Carbon pollution threatens our health

Carbon pollution spewing from power plants threatens Pennsylvanians’ health.  Doctors, nurses and scientists warn that it fuels global warming, which triggers poor air quality that makes it harder for children to breathe and contributes to thousands of asthma attacks, heart attacks and other fatal diseases.

Studies show that 836,880 Pennsylvania adults and 228,593 children already suffer from asthma.  Nationwide, smog pollution alone leads to roughly 4,700 premature deaths and 19,000 emergency room visits.  Allowing power plants to continue emitting unlimited amounts of carbon pollution will mean more global warming and dirtier air for Pennsylvanians.

Scientists also warn that global warming is expected to lead to more devastating floods, deadly heat waves and many other threats.

Coal-fired power plants need to be cleaned up

Coal-fired power plants are the largest single source of carbon pollution, yet they currently lack any federal limits on their carbon emissions.  And Pennsylvania’s power plants are a big part of the problem, emitting more carbon pollution than power plants in all but four other states.  

But big utilities like GenOn, which have been allowed for decades to spew unlimited amounts of carbon pollution into our air, all while taking in enormous government subsidies, are sure to fight for more of the same.  They’ll join with the coal companies and spend millions on lobbying advertising to try and get off the hook for cutting carbon pollution from their dirty power plants. 

With your help, we can make history

Enough is enough, and the U.S. Environmental Protection Agency agrees.  Despite these powerful industry naysayers, the EPA is developing the first-ever carbon pollution standards for new power plants.

Now comes the hard part—getting these standards across the finish line and overcoming the corporate polluters’ opposition.  So we’re working closely with our allies in the public health community, working to rally tens of thousands of activists to stand up for public health and our environment.  

It won’t be easy, but if enough of us speak out, we can drown out the coal industry lobbyists and make sure EPA is allowed to do its job and protect public health.

Clean Air Updates

News Release | PennEnvironment Research & Policy Center

As Electric Cars Revolutionize the Vehicle Market, New Study Helps Cities Address Infrastructure and Parking Challenges

Pennsylvania– With electric vehicles (EVs) hitting U.S. streets in record numbers, a new study by PennEnvironment Research & Policy Center and Frontier Group highlights best practices to help local officials make their cities as EV-friendly as possible. The new report, “Plugging In: Readying America’s Cities for the Arrival of Electric Vehicles,” includes local and state data for Harrisburg and Pennsylvania about the projected number of electric cars expected on the road in coming years, and how cities can accommodate these new EVs with enough places to park and recharge.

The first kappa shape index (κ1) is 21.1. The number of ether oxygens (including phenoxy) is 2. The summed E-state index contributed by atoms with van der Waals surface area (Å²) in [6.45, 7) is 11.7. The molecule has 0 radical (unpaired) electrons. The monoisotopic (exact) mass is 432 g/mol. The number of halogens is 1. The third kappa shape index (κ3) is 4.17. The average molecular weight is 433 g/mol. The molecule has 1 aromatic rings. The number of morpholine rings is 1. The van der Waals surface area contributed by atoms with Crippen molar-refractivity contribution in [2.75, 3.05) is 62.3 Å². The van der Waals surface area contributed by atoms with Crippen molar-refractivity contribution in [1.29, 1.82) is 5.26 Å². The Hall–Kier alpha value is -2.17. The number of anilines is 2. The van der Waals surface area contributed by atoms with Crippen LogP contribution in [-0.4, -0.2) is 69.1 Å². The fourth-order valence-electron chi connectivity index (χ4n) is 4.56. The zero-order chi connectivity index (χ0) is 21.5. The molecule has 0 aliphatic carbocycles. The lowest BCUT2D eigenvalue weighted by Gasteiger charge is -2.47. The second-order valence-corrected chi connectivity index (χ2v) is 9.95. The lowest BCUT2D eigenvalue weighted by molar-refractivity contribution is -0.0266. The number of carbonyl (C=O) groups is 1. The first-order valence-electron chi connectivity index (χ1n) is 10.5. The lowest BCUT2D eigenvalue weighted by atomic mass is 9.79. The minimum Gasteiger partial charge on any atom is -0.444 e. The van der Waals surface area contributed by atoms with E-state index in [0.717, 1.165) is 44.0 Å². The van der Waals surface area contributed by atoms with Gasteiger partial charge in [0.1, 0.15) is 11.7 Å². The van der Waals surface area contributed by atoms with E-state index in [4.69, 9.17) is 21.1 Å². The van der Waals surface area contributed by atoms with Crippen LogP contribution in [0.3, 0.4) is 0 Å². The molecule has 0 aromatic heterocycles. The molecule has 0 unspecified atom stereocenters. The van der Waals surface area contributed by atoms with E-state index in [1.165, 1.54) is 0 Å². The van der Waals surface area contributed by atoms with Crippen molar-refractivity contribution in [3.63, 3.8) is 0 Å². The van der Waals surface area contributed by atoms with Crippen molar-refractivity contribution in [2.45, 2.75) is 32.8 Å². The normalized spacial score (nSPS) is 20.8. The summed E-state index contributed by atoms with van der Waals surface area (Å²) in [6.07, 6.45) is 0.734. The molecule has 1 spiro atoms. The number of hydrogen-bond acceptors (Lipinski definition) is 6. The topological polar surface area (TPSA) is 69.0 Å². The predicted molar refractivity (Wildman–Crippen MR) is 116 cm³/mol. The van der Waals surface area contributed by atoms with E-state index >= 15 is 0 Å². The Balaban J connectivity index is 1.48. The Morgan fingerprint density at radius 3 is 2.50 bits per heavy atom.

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Report | PennEnvironment Research and Policy Center

Plugging In

The adoption of large numbers of electric vehicles (EVs) offers many benefits for cities, including cleaner air and the opportunity to reduce greenhouse gas emissions. Electric vehicles are far cleaner than gasoline-powered cars, with lower greenhouse gas emissions and lower emissions of the pollutants that contribute to smog and par- ticulate matter. 

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News Release | PennEnvironment

Proposed Pollution Limits Are A Major Step Backwards for Public Health

PITTSBURGH- Residents from Brackenridge and surrounding communities were joined by advocates from PennEnvironment, Group Against Smog and Pollution, the Environmental Integrity Project, Clean Air Council, and others at a public hearing to speak out against Allegheny County Health Department’s (ACHD) second draft of a permit that would allow a ATI’s Brackenridge facility to emit far more pollution than it currently reports emitting. 

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News Release | PennEnvironment

PennEnvironment delivers historic clean air settlement with Monessen coke plant.

[Pittsburgh, PA] – Today the statewide citizen-based environmental group PennEnvironment announced that it has garnered what is believed to be the largest citizen suit penalty of its kind in Pennsylvania history  for alleged hundreds of air pollution violations against the world’s largest steel company, ArcelorMittal, and at the company’s Monessen, PA coke plant (a facility that processes coal).

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News Release | PennEnvironment Research & Policy Center

Allegheny County Health Department Proposes to Allow More Air Pollution from Steel Plant

Pittsburgh, Pa. – The Allegheny County Health Department yesterday proposed a permit for a steel plant near Pittsburgh that would allow the release of over 2,000 tons more air pollution than an earlier draft permit, threatening public health.  As compared to a draft issued by the county last year (which already raised concerns among local community and advocacy organizations), the new proposed Clean Air Act operating permit for ATI Flat Rolled Products Holdings, LLC’s steel plant in Brackenridge would allow the plant to annually emit nearly 300 tons more nitrogen oxides (which contribute to smog), and over 50 more tons of particulate matter (soot), which can trigger heart attacks.

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